Single-molecule real-time (SMRT) sequencing allows identification of methylated DNA bases and methylation patterns/motifs at the genome level. Using SMRT sequencing, diverse bacterial methylomes including those of Helicobacter pylori, Lactobacillus spp., and Escherichia coli have been determined, and previously unreported DNA methylation motifs have been identified. However, the methylomes of Xanthomonas species, which belong to the most important plant pathogenic bacterial genus, have not been documented. Here, we report the methylomes of Xanthomonas axonopodis pv. glycines (Xag) strain 8ra and X. campestris pv. vesicatoria (Xcv) strain 85-10. We identified N(6)-methyladenine (6mA) and N(4)-methylcytosine (4mC) modification in both genomes. In addition, we…

Read More »

Sunday, July 7, 2019

Frameshift mutation confers function as virulence factor to leucine-rich repeat protein from Acidovorax avenae.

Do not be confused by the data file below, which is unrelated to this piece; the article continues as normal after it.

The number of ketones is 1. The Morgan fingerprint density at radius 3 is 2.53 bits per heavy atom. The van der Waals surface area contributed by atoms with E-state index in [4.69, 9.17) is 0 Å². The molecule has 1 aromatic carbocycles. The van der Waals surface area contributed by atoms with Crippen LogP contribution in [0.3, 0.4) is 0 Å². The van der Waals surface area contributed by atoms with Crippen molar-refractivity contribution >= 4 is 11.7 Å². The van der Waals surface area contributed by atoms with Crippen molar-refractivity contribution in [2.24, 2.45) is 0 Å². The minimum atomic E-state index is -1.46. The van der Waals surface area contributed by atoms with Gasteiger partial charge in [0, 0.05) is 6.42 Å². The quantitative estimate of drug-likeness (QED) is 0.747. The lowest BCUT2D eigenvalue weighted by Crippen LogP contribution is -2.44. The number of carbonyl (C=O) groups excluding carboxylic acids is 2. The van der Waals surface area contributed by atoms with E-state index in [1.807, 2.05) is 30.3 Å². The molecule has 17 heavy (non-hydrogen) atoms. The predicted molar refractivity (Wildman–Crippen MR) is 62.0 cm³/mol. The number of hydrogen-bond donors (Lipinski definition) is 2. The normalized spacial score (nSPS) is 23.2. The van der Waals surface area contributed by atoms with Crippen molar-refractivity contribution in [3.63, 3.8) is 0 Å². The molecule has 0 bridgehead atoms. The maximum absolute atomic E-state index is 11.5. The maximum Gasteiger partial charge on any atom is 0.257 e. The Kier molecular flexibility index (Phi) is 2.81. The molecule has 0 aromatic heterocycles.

Many plant pathogens inject type III (T3SS) effectors into host cells to suppress host immunity and promote successful infection. The bacterial pathogen Acidovorax avenae causes brown stripe symptom in many species of monocotyledonous plants; however, individual strains of each pathogen infect only one host species. T3SS-deleted mutants of A. avenae K1 (virulent to rice) or N1141 (virulent to finger millet) caused no symptom in each host plant, suggesting that T3SS effectors are involved in the symptom formation. To identify T3SS effectors as virulence factors, we performed whole-genome and predictive analyses. Although the nucleotide sequence of the novel leucine-rich repeat protein…

Read More »

Sunday, July 7, 2019

Complete genome sequencing and targeted mutagenesis reveal virulence contributions of Tal2 and Tal4b of Xanthomonas translucens pv. undulosa ICMP11055 in bacterial leaf streak of wheat